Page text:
Although we all like to think we know the sexual patterns of people we are sleeping with, Levison says that she sees plenty of pregnant women who don’t fit the stereotype for HIV. These are women who have been in longlasting marriages, who get the surprise of their lives when they test positive for HIV. “Sometimes it is a married woman who has no idea her husband is having unprotected sex with men,” she said. “Or someone who slipped up once a long time ago with someone she thought she knew.” Levison remembered a patient quote in the book Mortal Secrets: Truth and Lies in the Age of AIDS, by Richard Klitzman and Ronald Bayer: “What was my crime? I loved someone.”
With antiretroviral therapies proving that HIV can be treated just like many other chronic diseases, enabling people to have a full life, have healthy babies, and see them grow up, Levison sees enormous benefits with HIV testing expanding to adults and teens. “The successes of universal testing in pregnancy — and discovering many women not known to have risk factors do have HIV–is central to the recommendation to test all adults. Currently, those who do not know they have HIV are responsible for a large proportion of newly transmitted infections.”
Michael Saag, MD, Director of the Center for AIDS Research, University of Alabama Birmingham, amplifies this: “The bottom line: Anyone who is sexually active, or has even thought about being sexually active should be tested for HIV at least once…and more often if they remain active, especially with multiple partners over time.” As for an age cut-off, he added: “I don’t know of a specific age cut-off that applies in either direction that would apply to everyone. Therefore, I think age distinctions are a bit of a distraction. This is about function and activity, not age.”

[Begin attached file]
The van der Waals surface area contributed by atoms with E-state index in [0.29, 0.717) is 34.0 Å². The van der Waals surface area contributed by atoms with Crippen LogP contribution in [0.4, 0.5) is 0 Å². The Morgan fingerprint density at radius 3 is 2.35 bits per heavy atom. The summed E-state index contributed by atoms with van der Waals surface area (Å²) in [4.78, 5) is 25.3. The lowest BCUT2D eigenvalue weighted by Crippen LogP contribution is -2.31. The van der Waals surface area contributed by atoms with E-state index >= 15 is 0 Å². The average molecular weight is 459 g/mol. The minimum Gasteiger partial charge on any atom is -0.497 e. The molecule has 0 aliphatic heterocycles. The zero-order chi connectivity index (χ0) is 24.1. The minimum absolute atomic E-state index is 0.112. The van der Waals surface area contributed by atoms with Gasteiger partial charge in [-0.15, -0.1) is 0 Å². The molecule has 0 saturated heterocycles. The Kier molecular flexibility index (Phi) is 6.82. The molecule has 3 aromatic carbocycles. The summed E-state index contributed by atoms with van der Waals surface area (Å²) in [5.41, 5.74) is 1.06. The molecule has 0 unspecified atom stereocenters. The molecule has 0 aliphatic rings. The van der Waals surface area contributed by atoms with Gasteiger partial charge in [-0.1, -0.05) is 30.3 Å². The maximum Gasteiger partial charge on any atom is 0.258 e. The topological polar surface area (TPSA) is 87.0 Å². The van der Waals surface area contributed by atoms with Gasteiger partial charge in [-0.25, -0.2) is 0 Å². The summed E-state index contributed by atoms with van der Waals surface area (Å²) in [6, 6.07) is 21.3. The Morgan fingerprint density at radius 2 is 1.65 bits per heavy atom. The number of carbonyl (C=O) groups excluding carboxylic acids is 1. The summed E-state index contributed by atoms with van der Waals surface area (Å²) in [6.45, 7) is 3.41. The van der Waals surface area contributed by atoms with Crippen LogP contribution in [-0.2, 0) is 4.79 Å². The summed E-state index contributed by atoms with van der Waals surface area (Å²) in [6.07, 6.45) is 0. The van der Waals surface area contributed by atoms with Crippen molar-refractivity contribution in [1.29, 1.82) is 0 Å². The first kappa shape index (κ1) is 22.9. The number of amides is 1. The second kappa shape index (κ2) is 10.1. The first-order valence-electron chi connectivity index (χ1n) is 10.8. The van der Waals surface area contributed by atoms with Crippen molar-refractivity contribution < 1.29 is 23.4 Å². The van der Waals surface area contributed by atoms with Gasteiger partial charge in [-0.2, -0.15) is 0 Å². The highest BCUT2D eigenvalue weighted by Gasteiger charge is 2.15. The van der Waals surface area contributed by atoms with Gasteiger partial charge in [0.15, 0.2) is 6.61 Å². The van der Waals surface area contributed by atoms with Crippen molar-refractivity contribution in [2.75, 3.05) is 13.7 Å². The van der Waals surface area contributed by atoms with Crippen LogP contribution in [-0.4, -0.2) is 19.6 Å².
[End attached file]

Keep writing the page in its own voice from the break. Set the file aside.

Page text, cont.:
Medical Community Views HIV Differently
When we learn that large proportions of Americans have hypertension, diabetes, or high cholesterol, and don’t know it, what do we do? We view it as a missed opportunity, and mount large campaigns to get people tested, followed, and into care to bring their blood pressure down, and keep it down. Not so for HIV.
“It’s been a very difficult sell for providers,” Futterman told me. Providers resist thinking that their patients could possibly have HIV because they don’t obviously fit into the targeted risk groups and they don’t envisage much yield in their practice. What Futterman thinks is urgently needed is to add HIV testing to routine blood screening panels. But HIV testing is segregated, a “holdover from the early days when pre- and post-test counseling were in place.” Although there were good historical reasons for splintering it aside – patient protections and discrimination especially – that no longer justifies keeping it separate.
“Practice change won’t happen unless we work on physician buy-in, implementation, and evaluation,” said Futterman. What she would like to see is for the test to become streamlined, have HIV testing incorporated as a measure of quality for the Joint Commission on Accreditation of Health Care Organizations. “We need to get rid of the special laws related to consent,” she said. “If it is complicated to do it, it won’t be done.”